2002 Vioxx Study Submitted to FDA Showed Possible Heart Risks
A 2002 study indicated that older patients taking Merck's COX-2 inhibitor Vioxx might be at higher risk for developing cardiovascular problems, but an FDA analysis of the study's data found no correlation, the Chicago Tribune reports. The studies were designed to determine whether Vioxx could reduce the cognitive decline associated with Alzheimer's disease.
In March 2002, preliminary data showed that 29 patients taking Vioxx in the study had died, compared to 15 in the placebo group. FDA examined the preliminary results in a 2002 memo and a December 2004 update of the Alzheimer's studies. According to the 2004 report, 41 patients taking Vioxx had died during the trial, compared with 23 in the placebo group. FDA scientist Lourdes Villalba, an author of the study, said there was no one trend that was apparent in the patient deaths, except that patients taking Vioxx had more fatal cardiovascular events. FDA reports "documented a notable increase in deaths among Alzheimer's patients taking Vioxx," the Tribune reports.
In a March 2002 report, FDA suggested that "fluid retention, edema and hypertension may play a role in the different cardiovascular safety profile" of Vioxx, but the information was omitted in testimony by Merck CEO Raymond Gilmartin in November 2004. He also testified that "there was no difference in cardiovascular events rates in these two (Alzheimer's) trials." Vioxx was later voluntarily withdrawn from the market last Sept. 30 after a different study showed an increased risk of heart attack and stroke.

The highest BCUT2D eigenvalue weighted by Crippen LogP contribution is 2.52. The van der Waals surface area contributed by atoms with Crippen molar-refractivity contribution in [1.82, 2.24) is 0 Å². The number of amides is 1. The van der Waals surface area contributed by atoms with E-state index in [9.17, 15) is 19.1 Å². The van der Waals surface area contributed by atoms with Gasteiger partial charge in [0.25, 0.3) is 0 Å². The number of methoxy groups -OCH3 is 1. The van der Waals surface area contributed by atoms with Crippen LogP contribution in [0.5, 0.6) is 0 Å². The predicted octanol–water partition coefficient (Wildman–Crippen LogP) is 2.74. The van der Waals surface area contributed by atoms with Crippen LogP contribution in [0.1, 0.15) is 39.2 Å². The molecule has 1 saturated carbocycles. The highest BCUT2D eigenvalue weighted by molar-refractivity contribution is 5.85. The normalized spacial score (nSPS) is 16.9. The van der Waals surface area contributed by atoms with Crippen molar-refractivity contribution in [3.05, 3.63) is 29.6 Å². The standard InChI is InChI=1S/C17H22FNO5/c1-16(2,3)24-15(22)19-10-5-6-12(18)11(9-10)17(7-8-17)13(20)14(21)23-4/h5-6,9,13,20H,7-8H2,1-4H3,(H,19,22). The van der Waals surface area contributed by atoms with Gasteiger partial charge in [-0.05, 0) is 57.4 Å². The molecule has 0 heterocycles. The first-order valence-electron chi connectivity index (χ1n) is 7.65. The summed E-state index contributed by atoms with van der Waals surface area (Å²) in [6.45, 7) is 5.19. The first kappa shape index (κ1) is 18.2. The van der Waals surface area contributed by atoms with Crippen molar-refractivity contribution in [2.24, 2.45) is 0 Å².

Gurkirpal Singh, director of the postmarketing drug surveillance program at Stanford University, said that the studies have not been disclosed previously and that he was surprised when he saw them on an FDA Web site. "You would think physicians would want to know Merck had evidence indicating that patients taking Vioxx in two clinical studies were twice as likely to die as those taking placebo. It's a very important finding," he said.
Singh said patients in the Alzheimer's trial taking Vioxx may have had higher mortality rates because the medication increased rates of hypertension, fluid retention around the heart and congestive heart failure but not rates of heart attack and stroke. Singh said, "They were dying before they got a heart attack or stroke." Dr. Curt Furberg, a member of the FDA panel that will examine the safety of COX-2 inhibitors next week, said the "studies show a substantial increase in mortality associated with Vioxx. This should have been a very strong signal to Merck that they had real problems with this drug" (Graham, Chicago Tribune, 2/10).